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One unknown grandma

Since we’re in a musical frame of mind today, I think we’ll all agree that the song that accompanies this article is the classic Who Are You?.

Independent Carole Keeton Strayhorn won political office under her two previous married names, but in this year’s race for governor, voters apparently are saying: Strayhorn who?

Strayhorn told supporters in an e-mail this week that is why she wants to solve her name identification problem by appearing on the November ballot as “Grandma” Strayhorn. She has campaigned as “One Tough Grandma” since 1998.

Born Carole Keeton, she won the Austin mayor’s office as Carole McClellan. She won statewide elections for railroad commissioner and state comptroller as Carole Keeton Rylander.

But she has remarried since her last election in 1992, exchanging vows with Eddie Strayhorn and picking up a new last name in the process.

“The name change from Rylander to Strayhorn has not completely sunk in with voters (She has never run as Strayhorn),” said the fundraising e-mail.

Strayhorn has six granddaughters. “Once voters are told that Strayhorn is ‘One Tough Grandma,’ she jumps 10 points in every poll we have taken, and (Gov. Rick) Perry drops,” the e-mail said. “No public poll has tested her nickname ‘Grandma,’ only Strayhorn.”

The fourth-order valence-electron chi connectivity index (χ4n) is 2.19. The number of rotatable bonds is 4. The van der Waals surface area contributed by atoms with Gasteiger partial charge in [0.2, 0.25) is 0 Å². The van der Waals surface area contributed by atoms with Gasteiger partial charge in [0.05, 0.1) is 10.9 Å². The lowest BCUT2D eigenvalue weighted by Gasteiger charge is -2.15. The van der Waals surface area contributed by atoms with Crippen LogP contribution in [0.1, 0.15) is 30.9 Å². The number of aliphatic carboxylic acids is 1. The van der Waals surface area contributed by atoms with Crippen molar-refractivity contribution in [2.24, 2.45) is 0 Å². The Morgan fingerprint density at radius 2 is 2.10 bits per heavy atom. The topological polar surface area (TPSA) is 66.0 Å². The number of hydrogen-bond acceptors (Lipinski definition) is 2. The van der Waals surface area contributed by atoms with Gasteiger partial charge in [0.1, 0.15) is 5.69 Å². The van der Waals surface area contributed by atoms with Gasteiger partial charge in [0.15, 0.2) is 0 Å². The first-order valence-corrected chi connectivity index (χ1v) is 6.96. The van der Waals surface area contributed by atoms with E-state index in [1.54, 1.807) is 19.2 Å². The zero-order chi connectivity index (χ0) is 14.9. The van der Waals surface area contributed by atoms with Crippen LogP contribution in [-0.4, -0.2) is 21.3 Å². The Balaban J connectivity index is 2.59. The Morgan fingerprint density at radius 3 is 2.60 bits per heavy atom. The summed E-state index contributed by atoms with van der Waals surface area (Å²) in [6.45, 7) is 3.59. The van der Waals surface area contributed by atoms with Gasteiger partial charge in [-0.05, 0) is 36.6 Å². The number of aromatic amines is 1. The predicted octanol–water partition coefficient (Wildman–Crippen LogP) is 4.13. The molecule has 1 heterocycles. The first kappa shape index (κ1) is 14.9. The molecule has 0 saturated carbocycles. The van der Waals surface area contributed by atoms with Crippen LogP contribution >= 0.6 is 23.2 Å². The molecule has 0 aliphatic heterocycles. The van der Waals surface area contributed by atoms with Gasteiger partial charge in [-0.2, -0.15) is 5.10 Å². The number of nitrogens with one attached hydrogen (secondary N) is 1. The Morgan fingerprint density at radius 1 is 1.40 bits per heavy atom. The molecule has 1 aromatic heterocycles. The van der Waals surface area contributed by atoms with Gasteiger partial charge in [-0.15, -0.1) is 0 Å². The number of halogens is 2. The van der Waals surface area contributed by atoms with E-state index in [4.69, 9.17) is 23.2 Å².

The e-mail says that is why she will appear on the November ballot as Carole Keeton “Grandma” Strayhorn.

And that is how she filled out her application for a spot on the ballot, said Scott Haywood, spokesman for the Texas Secretary of State’s Office.

Actually, now that I think about it, perhaps Lynryd Skynyrd’s What’s Your Name? is a better fit. Decisions, decisions.

Haywood said Texas Secretary of State Roger Williams will not rule on nicknames on the ballot until the petition-counting process is complete in about two weeks.

State law allows the use of a nickname on the ballot if it is a name by which the candidate has been “commonly known for at least three years preceding the election.”

“The law doesn’t allow you to use a political slogan. So we weren’t going to try that,” said Strayhorn’s campaign manager and son, Brad McClellan. “More people know her as ‘grandma’ than Strayhorn.”

A small correction before I begin: Strayhorn’s last election as Carole Keeton Rylander was in 2002, not 1992. She’s been known as Carole Keeton Strayhorn since January of 2003.

Let me be blunt here: The proper name for all this is “baloney”. If Strayhorn has name recognition issues, that’s not my problem. She’s got a multi-million dollar campaign budget and five months to work it out herself. If she wants to call herself Carole Keeton Rylander Strayhorn on the ballot – or hell, Carole Keeton McClellan Rylander Strayhorn – I can live with that. But you can’t separate the nickname from the campaign slogan, and as such I believe it’s inappropriate for the ballot. To my way of thinking, if you’re not associated with a given name outside of and/or prior to your candidacy, as Richard “Kinky” Friedman can claim to be, then it’s not a real nickname. Sorry.

UPDATE: Now this I could support.

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2 Comments

  1. ellen says:

    Another song suggestion:

    My name is WHAT?

  2. […] Strayhorn was much worse. It’s hard to imagine them doing anything as cringe-worthy as the Put-“Grandma”-on-the-ballot debacle, for instance, if only because that was in a league by […]